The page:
Under the Louvre

Two Sundays ago I attended an event that gathered 250 artisans under the Louvre. Called Le Carrousel des Métiers d’Art et de Création, five huge showrooms offered stand after stand of jewelry, hats, clothes, bags, home décor, and art. There were also works by art schools on display: avant garde dresses on mannequins and students, imaginative jewelry, stained glass, and hand bound books. Often, students were present to work on their craft: young shoemakers, embroiderers, and frame makers bent over the tools of their trade.

Most objects were for sale and were tied to boutiques from the Paris region and beyond. Everything had more of a creative streak and a freedom than what you see at regular markets. Even the people walking around tended to possess a style outside of the box. It made me think, why don’t we push our everyday fashion a little farther? It’s fun.

A visual feast of aesthetic creations, it was probably the best event I’ve been to all year. It was free too.

It’s funny to think that above the salon rested time-tested paintings and sculptures like the Mona Lisa and the Venus de Milo. That spirit of experimentation and inspiration that lived in those artists was evident in the artisans’ work down below.

What about a headpiece made of origami? 100.artisanslouvre.201aI thought there was something timeless about this silver necklace against the brick and velvet black background. 100.artisanslouvre.201bVive la créativité.

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Gros Bijoux

This past weekend my friend invited me to a jewelry exhibit recommended by one of his clients, who is a jewelry designer. I met him in front of Eglise St-Germain-des-Près, which at ten centuries old, is the oldest church in Paris. After a walk around inside, we crossed the street to the Hôtel de l’Industrie for the première edition du salon Mes Créateurs Joailliers, a two-floor event consisting of fourteen jewelry companies presenting their jewels.

We admired the artistically presented jewelry and pointed out our favorite necklaces, earrings, and rings. A variety of stones, colors, and cuts were on display. All were for sale. Many were pièces uniques, or one-of-a-kind. Representatives encouraged us to let them know if we wanted to try anything on (well, I suppose their offer was directed to me since the only men’s jewelry available was cufflinks).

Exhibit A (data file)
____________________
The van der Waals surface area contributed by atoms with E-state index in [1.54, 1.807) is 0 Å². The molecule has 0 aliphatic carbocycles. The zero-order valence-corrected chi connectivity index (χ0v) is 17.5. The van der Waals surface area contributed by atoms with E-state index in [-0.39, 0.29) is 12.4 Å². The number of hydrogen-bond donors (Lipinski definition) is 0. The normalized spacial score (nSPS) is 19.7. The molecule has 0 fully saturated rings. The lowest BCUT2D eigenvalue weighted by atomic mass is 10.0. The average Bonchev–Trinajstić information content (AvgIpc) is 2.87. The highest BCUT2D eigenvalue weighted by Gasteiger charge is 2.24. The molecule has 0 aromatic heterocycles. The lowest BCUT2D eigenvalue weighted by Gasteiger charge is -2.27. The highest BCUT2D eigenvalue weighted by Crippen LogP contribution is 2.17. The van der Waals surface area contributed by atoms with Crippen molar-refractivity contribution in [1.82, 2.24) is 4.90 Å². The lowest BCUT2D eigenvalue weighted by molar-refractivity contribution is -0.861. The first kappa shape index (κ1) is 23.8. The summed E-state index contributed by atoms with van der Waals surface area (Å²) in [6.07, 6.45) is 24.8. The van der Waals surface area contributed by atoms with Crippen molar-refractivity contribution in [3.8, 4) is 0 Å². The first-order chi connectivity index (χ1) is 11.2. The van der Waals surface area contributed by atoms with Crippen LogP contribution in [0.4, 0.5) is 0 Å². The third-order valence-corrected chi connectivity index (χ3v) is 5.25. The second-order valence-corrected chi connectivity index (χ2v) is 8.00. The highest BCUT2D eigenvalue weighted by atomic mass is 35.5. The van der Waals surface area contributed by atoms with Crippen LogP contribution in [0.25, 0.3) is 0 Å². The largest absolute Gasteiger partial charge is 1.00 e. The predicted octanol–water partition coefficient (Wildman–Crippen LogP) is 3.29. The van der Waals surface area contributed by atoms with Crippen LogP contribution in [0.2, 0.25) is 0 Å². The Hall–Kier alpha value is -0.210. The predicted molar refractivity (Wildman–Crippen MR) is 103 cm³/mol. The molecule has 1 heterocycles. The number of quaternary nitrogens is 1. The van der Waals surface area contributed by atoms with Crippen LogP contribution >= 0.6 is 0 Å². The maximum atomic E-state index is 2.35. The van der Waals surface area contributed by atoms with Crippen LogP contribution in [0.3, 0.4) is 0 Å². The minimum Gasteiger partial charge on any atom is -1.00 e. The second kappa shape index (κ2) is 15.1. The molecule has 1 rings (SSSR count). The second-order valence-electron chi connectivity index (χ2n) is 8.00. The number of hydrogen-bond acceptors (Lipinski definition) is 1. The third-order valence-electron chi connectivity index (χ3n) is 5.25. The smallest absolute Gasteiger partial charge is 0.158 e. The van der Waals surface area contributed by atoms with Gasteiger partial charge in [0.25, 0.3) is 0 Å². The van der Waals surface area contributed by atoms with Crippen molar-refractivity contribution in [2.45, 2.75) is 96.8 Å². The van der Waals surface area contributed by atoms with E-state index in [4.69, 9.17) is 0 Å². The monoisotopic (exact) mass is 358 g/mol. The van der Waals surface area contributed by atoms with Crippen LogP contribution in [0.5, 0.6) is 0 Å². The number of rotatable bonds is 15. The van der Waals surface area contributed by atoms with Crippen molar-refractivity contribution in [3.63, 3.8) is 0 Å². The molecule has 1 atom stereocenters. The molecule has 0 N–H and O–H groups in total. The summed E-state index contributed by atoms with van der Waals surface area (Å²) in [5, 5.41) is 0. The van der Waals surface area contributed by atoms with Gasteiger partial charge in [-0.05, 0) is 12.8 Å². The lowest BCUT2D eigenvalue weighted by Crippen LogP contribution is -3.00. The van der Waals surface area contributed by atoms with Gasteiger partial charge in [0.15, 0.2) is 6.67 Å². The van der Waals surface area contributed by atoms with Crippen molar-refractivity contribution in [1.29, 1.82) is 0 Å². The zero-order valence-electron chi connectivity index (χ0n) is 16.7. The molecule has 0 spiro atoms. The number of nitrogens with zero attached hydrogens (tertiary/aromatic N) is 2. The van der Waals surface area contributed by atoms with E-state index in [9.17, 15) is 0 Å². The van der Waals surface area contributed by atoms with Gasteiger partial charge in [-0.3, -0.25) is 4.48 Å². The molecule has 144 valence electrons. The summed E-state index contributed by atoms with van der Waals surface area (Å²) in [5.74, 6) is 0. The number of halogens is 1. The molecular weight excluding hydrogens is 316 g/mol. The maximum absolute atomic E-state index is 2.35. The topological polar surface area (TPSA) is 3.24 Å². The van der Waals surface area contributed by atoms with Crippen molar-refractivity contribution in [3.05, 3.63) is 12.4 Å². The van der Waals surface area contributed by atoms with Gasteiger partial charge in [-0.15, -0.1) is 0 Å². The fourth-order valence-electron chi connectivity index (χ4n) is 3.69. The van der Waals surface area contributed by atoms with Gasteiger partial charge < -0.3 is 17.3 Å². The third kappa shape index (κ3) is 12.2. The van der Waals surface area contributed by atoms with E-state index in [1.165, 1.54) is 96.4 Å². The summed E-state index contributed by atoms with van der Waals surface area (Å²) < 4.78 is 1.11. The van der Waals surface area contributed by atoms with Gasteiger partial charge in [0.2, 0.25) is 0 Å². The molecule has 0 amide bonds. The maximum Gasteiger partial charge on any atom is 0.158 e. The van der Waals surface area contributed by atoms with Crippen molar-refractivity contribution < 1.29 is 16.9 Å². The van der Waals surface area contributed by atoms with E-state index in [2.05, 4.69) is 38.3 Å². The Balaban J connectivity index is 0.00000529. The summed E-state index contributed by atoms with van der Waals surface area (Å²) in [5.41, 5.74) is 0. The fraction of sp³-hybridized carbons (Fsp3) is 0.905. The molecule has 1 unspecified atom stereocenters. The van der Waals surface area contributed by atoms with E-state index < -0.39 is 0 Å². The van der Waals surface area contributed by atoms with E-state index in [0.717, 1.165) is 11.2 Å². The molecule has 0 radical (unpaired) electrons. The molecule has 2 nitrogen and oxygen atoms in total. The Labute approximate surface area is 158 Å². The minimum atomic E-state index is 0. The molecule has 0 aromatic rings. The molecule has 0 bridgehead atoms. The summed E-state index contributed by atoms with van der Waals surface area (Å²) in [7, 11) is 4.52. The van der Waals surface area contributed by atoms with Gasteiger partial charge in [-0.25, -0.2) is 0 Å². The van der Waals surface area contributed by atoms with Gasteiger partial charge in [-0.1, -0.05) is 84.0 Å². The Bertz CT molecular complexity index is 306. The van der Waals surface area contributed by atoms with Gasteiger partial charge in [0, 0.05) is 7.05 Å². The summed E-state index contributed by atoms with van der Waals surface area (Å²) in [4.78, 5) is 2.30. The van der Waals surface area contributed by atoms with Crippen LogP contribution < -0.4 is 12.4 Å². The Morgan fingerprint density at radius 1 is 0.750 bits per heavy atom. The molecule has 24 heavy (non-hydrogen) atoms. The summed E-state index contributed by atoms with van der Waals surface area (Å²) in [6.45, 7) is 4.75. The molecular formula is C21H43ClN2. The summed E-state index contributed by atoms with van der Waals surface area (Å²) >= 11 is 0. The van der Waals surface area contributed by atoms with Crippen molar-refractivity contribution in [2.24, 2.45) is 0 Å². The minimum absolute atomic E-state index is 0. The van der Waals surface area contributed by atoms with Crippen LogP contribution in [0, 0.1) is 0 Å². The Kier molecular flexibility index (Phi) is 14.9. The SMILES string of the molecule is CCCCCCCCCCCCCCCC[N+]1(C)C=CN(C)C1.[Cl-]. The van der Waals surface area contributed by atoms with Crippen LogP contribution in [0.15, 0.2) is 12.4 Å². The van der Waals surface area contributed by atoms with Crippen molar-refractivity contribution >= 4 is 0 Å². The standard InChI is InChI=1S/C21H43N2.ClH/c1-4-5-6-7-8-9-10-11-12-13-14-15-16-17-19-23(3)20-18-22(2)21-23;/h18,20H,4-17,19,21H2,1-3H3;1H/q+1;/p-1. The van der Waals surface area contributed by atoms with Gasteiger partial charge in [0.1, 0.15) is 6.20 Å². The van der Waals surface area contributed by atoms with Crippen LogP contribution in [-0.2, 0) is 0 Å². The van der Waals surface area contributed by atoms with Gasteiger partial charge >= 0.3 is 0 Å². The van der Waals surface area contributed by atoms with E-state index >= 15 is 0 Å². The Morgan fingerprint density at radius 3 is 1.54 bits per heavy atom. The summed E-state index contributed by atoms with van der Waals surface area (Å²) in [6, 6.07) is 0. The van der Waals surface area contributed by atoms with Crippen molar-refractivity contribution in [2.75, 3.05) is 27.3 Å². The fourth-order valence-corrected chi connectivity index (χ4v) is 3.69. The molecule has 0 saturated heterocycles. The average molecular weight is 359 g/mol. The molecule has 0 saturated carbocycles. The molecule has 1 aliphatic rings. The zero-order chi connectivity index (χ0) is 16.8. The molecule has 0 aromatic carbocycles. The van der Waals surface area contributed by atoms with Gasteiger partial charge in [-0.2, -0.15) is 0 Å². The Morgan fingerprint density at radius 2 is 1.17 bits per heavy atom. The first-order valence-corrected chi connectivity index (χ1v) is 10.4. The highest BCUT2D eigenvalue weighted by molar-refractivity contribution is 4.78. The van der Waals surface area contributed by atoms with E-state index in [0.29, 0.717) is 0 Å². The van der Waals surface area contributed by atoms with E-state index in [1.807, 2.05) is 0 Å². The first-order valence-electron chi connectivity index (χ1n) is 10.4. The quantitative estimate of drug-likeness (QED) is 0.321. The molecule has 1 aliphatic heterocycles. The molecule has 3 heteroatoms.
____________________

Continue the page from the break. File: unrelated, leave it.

At the stand for Bermudes, a Parisian jeweler, the representative chose two rings for me to try on. He then pulled out from under the glass what appeared to be a wavy gold stone-studded earring. He asked me to push back my hair to libérer my ear. I made a motion to remove my left earring, but to my surprise he reached over and in one motion clipped it on the upper part of my ear. He held up a hand mirror to show me. I loved it.

After some internet research, I learned that it was an ear cuff, or une manchette d’oreille. I am now on a mission to find the perfect one to buy. I like that it adds a bit of edge, especially being asymmetrical—only being worn on one ear—without requiring a second pair of piercings.

Following the jewelry salon my friend suggested having hot chocolate at Les Deux Magots, the famous café next door known as the gathering place of Simone de Beauvoir, Jean-Paul Sartre, Ernest Hemingway, Pablo Picasso, and James Joyce. Considering its reputation and history, it was less uppity than I had thought. Cozy and bustling with staff than included a waiter with sideburns, it was a nice spot out of the rain to pour thick hot chocolate from a milky white pitcher into two matching round cups on saucers.

Sometimes I am amazed by how smart and interesting my friends are. We discussed the death penalty, prison rehabilitation in France versus the United States, what we were like in high school, where and with whom we would be for Christmas. Perhaps, almost a hundred years later, I had my little Simone de Beauvoir moment. An indulgent thought, as I adore her. I, however, do not search for a Sartre, as I can sing along with but not abide by Taylor Swift’s lyrics, “I love the players, and you love the game.” No tortured love for me, please.